a beginner's guide to couchsurfing

Want to start couchsurfing but not sure what to do? Here's our beginner's guide to how to get started and couchsurfing tips to make the most of the experience!

It's not a surprise that couchsurfing is so popular amongst the backpacker and traveller community.

Although staying at a complete stranger's home may not appeal to all of us on the road, there's no doubt that the opportunity to meet locals, save money and feel part of a strong global network can have its appeals. We've met a 65-year old Liverpudlian male traveller who hosted in the UK and surfed in Colombia, a Spanish-German vegan couple who host in Chile and travel worldwide and a friendly Moroccan chap who hosts foreigners on the coast to improve his English - as well as many solo travellers around Europe and Latin America who wouldn't travel in any other way.

However, in a world where apps, crowd sourcing and location independence are common place to millennials - rather than strange concepts - newcomers may be surprised to learn that couchsurfing was actually one of the internet trail blazers when it comes to the gift/sharing economy (and a proper social network at that!). And with a website that's been live since 2003, it's understandable that there are some die-hard adherents who have been around from the beginning, ways to do couchsurfing right, and ways to do it very very wrong.

So, if you're just starting out on your couchsurfing journey, or have never given it a go before, here are five essential things to know.

what is it exactly?

For solo travellers, it offers company, someone to break bread with and share tales from your travels, whilst gaining an insight on their way of life and views of the world. And, importantly, a place to stay in a new city or country.

'Couch surfing' or 'Couchsurfing' (we go with the latter) originally meant crashing at someone's home for a few nights. However, these days it's shorthand for the social network people use when travelling to find accommodation. Today, Couchsurfing.com has over 12 million members across 200,000 cities and remains free to use.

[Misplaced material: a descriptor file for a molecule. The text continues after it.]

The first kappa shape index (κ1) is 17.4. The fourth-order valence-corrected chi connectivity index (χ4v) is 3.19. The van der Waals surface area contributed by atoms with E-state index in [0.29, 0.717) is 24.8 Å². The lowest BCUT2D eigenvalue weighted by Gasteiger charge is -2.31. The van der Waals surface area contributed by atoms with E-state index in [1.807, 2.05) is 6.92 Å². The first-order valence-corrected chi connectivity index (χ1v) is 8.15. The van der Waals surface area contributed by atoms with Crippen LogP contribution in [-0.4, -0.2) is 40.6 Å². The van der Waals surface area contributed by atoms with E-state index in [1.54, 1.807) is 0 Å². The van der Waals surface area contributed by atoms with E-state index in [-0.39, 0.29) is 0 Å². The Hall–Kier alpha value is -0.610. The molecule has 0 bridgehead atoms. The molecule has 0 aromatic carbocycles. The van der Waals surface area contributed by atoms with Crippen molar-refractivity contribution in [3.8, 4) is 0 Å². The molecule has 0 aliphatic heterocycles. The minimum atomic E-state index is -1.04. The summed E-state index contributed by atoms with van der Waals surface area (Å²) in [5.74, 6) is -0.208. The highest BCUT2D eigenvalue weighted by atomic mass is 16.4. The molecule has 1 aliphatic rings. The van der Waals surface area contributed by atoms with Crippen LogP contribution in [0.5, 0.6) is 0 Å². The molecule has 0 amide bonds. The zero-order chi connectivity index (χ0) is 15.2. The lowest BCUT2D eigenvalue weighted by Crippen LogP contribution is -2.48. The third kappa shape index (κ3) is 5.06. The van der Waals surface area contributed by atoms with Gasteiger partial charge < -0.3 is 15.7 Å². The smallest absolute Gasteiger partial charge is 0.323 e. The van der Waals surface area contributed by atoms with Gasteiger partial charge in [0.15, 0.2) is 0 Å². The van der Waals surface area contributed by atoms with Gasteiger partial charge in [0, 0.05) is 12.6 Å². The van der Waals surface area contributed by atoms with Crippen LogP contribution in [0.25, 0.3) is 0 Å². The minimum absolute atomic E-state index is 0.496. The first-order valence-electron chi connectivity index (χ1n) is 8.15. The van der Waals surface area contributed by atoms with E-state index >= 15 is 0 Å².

In a nutshell, you have 'couchsurfers' and 'hosts'. Before a surfer arrives in a new place, they can browse the website to check out the hosts and their profiles / references. If you like the sound of them, you can send a personalised message asking whether you can stay when you visit. If they're available and happy to host you then, at no charge, you're all ready to go!

it's won't always be a couch

Well, we thought it would be good to get the most obvious misconception out of the way.

Although you may very well end up crashing on a sofa, a spare bedroom or blow-up mattress in the living room is just as likely! So, if comfort is your main concern, don't worry too much - couchsurfing is still an option for you.


it's free accommodation, but that's not why you do it

Couchsurfing is still completely free to use and sign up to for new members and potential hosts. And, if you use it, then you will not have to pay anything to find and contact hosts or stay with them. That free access is a fundamental aspect of the couchsurfing community.

However, a common misconception amongst newbies to couchsurfing (including us!) is that, basically, it's a way to save money on your travels which would otherwise go on hostels, hotels or Airbnb.

Although, on face value, couchsurfing will save the surfers a nightly fee in exchange for a bed (there is no monetary exchange for couchsurfing) and allow your money to stretch a lot further on a trip, that is fundamentally not what the community is about.

In fact, if saving a few pounds is your only reason for giving it a go, you may well find offers to host you drying up quickly. After all, there has to be some incentive for hosts who are willing to open up their homes and share it with people from around the world and, if you're turning up, being rude and treating their home like a hotel, why would they recommend hosting you to anyone else?